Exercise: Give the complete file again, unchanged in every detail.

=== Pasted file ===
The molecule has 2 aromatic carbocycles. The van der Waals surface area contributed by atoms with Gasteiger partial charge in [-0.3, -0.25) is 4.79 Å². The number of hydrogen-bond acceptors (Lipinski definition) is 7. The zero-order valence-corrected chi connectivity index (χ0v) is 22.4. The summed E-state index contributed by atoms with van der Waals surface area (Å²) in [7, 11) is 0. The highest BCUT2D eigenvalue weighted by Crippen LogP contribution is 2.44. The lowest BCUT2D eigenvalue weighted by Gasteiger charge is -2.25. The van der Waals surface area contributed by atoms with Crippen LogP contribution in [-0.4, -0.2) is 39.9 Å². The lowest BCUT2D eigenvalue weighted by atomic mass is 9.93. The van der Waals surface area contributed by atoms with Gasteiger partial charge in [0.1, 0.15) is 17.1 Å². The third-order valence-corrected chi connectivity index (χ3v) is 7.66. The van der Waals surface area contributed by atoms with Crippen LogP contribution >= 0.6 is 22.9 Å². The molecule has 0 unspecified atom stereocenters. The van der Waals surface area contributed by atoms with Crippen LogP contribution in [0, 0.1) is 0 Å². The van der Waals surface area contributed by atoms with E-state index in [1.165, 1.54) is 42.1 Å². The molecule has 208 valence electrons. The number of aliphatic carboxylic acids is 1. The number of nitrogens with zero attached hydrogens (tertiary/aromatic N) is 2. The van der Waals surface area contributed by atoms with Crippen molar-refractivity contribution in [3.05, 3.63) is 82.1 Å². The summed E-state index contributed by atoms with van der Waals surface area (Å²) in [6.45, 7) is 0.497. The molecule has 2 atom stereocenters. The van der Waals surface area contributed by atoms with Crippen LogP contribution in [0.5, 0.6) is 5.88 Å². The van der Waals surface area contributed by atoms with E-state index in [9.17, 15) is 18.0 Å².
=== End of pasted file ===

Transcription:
The molecule has 2 aromatic carbocycles. The van der Waals surface area contributed by atoms with Gasteiger partial charge in [-0.3, -0.25) is 4.79 Å². The number of hydrogen-bond acceptors (Lipinski definition) is 7. The zero-order valence-corrected chi connectivity index (χ0v) is 22.4. The summed E-state index contributed by atoms with van der Waals surface area (Å²) in [7, 11) is 0. The highest BCUT2D eigenvalue weighted by Crippen LogP contribution is 2.44. The lowest BCUT2D eigenvalue weighted by Gasteiger charge is -2.25. The van der Waals surface area contributed by atoms with Crippen LogP contribution in [-0.4, -0.2) is 39.9 Å². The lowest BCUT2D eigenvalue weighted by atomic mass is 9.93. The van der Waals surface area contributed by atoms with Gasteiger partial charge in [0.1, 0.15) is 17.1 Å². The third-order valence-corrected chi connectivity index (χ3v) is 7.66. The van der Waals surface area contributed by atoms with Crippen LogP contribution >= 0.6 is 22.9 Å². The molecule has 0 unspecified atom stereocenters. The van der Waals surface area contributed by atoms with Crippen LogP contribution in [0, 0.1) is 0 Å². The van der Waals surface area contributed by atoms with E-state index in [1.165, 1.54) is 42.1 Å². The molecule has 208 valence electrons. The number of aliphatic carboxylic acids is 1. The number of nitrogens with zero attached hydrogens (tertiary/aromatic N) is 2. The van der Waals surface area contributed by atoms with Crippen molar-refractivity contribution in [3.05, 3.63) is 82.1 Å². The summed E-state index contributed by atoms with van der Waals surface area (Å²) in [6.45, 7) is 0.497. The molecule has 2 atom stereocenters. The van der Waals surface area contributed by atoms with Crippen LogP contribution in [0.5, 0.6) is 5.88 Å². The van der Waals surface area contributed by atoms with E-state index in [9.17, 15) is 18.0 Å².